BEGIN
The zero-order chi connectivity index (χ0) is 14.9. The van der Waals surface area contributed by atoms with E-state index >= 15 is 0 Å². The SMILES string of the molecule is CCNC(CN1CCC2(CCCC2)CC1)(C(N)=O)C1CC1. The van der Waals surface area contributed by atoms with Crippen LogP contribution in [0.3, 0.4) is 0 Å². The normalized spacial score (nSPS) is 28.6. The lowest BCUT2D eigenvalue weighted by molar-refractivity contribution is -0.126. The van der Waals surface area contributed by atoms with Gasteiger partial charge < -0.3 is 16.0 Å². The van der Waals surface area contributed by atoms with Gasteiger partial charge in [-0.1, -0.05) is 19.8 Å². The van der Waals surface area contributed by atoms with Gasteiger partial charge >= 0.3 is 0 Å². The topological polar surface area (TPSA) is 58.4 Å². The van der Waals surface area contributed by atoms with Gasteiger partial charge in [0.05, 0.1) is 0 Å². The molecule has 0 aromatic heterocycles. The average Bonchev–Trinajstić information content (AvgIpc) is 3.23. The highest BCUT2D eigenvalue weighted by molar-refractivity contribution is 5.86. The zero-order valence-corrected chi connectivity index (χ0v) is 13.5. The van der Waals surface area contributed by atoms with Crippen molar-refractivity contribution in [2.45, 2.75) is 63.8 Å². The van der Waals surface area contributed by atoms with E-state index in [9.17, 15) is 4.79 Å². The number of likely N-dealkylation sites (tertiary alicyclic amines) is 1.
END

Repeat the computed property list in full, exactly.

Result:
The zero-order chi connectivity index (χ0) is 14.9. The van der Waals surface area contributed by atoms with E-state index >= 15 is 0 Å². The SMILES string of the molecule is CCNC(CN1CCC2(CCCC2)CC1)(C(N)=O)C1CC1. The van der Waals surface area contributed by atoms with Crippen LogP contribution in [0.3, 0.4) is 0 Å². The normalized spacial score (nSPS) is 28.6. The lowest BCUT2D eigenvalue weighted by molar-refractivity contribution is -0.126. The van der Waals surface area contributed by atoms with Gasteiger partial charge < -0.3 is 16.0 Å². The van der Waals surface area contributed by atoms with Gasteiger partial charge in [-0.1, -0.05) is 19.8 Å². The van der Waals surface area contributed by atoms with Gasteiger partial charge >= 0.3 is 0 Å². The topological polar surface area (TPSA) is 58.4 Å². The van der Waals surface area contributed by atoms with Gasteiger partial charge in [0.05, 0.1) is 0 Å². The molecule has 0 aromatic heterocycles. The average Bonchev–Trinajstić information content (AvgIpc) is 3.23. The highest BCUT2D eigenvalue weighted by molar-refractivity contribution is 5.86. The zero-order valence-corrected chi connectivity index (χ0v) is 13.5. The van der Waals surface area contributed by atoms with Crippen molar-refractivity contribution in [2.45, 2.75) is 63.8 Å². The van der Waals surface area contributed by atoms with E-state index in [9.17, 15) is 4.79 Å². The number of likely N-dealkylation sites (tertiary alicyclic amines) is 1.